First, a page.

I remember the 80’s -- the days when good jobs were as plentiful as a young woman’s hopes and dreams. When I was 19 I was working as an Assistant Manager of a commercial office building -- a job that sounds like much more than it paid. It was fun; I had friends in all 18 offices in the building. They were usually the people I’d come to know when they called my office to complain about something: the price of the rent, the temperature in their offices, something the janitor had or hadn’t done, etc. After a while, I grew tired of being the complaint department. So, when one of those friends was lured away from her job to a higher-paying one by an employment agent, I decided to give that a try myself. And that was how a woman named Joanne got me a new, better job as a secretary for Borden Foods.
The one job my mother had before becoming a stay-at-home mom was as a bookkeeper at Borden Foods in San Francisco. When I was small and looked through her jewelry box, the shiny service pin that was a caricature of Elsie the Cow, Borden’s mascot, always caught my eye. It made me happy to think that I would be carrying on the Borden Foods legacy.
My new boss at Borden was Bill, and he was a pudgy, partially balding mid-Western salesman. He and his family had moved to the bay area for his new job as a District Sales Manager. He was very obviously not from around there, and struck me as in a little over his head in his new position. Though he tried to seem confident and in control, I’d have bet that his palms were always sweaty.
The job itself was very simple: as DSM, Bill traveled to the sales offices of local food chains to promote Borden’s line of products. I stayed behind in the office, answered the seldom-ringing phone, and typed his letters. The very first task I had to conquer was learning to operate a Telex machine. Every morning I had to turn on the Telex and print out the sales report for his region. It was a strange little contraption, spitting out a strip of paper punched with dots which, when inserted into a reader, were translated into words and figures that were pounded out in faint ink onto a roll of thin paper. When it finished, I tore the sheet off and had it waiting on Bill’s desk for him when he arrived. Oh, the days before the Internet!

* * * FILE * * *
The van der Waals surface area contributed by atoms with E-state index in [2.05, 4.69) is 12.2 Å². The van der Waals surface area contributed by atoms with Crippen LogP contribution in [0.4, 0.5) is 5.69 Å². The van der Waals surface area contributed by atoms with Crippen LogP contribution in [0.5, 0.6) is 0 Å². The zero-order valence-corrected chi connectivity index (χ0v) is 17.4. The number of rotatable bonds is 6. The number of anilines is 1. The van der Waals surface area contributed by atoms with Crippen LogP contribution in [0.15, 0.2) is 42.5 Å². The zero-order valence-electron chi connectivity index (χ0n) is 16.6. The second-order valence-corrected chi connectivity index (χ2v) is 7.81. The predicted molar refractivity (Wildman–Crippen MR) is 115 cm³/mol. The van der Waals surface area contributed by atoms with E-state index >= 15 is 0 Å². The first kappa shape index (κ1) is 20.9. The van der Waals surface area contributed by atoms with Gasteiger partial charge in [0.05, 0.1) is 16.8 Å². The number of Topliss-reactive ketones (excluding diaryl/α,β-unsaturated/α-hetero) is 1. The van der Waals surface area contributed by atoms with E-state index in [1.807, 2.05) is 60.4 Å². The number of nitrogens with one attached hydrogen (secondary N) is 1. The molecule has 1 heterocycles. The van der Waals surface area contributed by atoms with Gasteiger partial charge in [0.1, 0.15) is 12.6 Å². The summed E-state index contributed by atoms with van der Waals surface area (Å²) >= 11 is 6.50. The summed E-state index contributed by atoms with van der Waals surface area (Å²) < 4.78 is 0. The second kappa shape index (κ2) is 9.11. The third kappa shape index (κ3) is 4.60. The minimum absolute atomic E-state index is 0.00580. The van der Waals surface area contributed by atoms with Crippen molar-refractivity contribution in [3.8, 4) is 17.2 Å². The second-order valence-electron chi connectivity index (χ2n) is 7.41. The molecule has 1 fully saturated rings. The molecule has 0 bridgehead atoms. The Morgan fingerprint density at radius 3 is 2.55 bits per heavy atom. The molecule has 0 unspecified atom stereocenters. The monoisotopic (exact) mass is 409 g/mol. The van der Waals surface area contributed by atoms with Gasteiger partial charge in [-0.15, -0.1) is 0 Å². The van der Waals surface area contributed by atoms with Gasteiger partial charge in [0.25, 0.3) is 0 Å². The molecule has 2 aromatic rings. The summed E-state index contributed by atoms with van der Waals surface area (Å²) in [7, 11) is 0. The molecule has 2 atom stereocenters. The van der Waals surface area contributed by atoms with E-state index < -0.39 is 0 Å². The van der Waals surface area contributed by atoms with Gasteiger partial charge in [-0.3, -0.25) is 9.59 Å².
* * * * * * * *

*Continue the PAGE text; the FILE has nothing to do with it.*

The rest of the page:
The second thing I was tasked with was setting up the front office. All I had on my desk was a telephone and a nice typewriter (I think both were rented) and Bill had already set up an account with a local office supply store. He handed me a thick color catalog of everything from pencils to photocopiers, and told me to order myself what I needed for my desk.
Little did Bill know, but office supplies were one of my favorite things. They still are. When I was a child, I looked forward to the beginning of the school year, when we’d all sit in our rows of desks with our hands folded in front of us, and the teachers and room mothers would walk up and down the rows, bestowing upon us shiny, unsharpened pencils, 2 each, and fat, pink rectangular erasers, 1 each; sometimes even pens and scissors. I’m the kind of person who loves a sharp pencil to write with, who looks forward to cracking open a new notebook and inhaling the smell of fresh paper; who pouts when she wants to write a letter and can’t find her favorite pen.
So, when Bill said to order myself supplies, I was excited. I made a list of what I needed, and carefully inspected every page of the catalog so as not to miss anything. I’d worked in many offices up until then but I’d never had a chance to choose my own office supplies before. Should I stick with plain black, functional but boring desk sets? Industrial metal, or plastic? And, if plastic, did I dare to order some of the newest, name brand plastic accessories that came in pretty colors?
I gambled that Bill would want the front desk to look impressive, and it paid off when I got approval for the pricier, name-brand desk set. It was sleek and burgundy, and all the pieces came with rounded, instead of sharp, corners. I bought an in-box tray, a matching out-box tray, a pencil cup, and a stapler. I’d wavered over the tape dispenser – would it be necessary? My one extravagance with Bill’s office supply budget was the little rectangular paper clip holder: it had a magnet inside it, so you could give it a shake and the clips would rise to the mouth of the holder and you could grab one, without any spilling out. Such a luxury.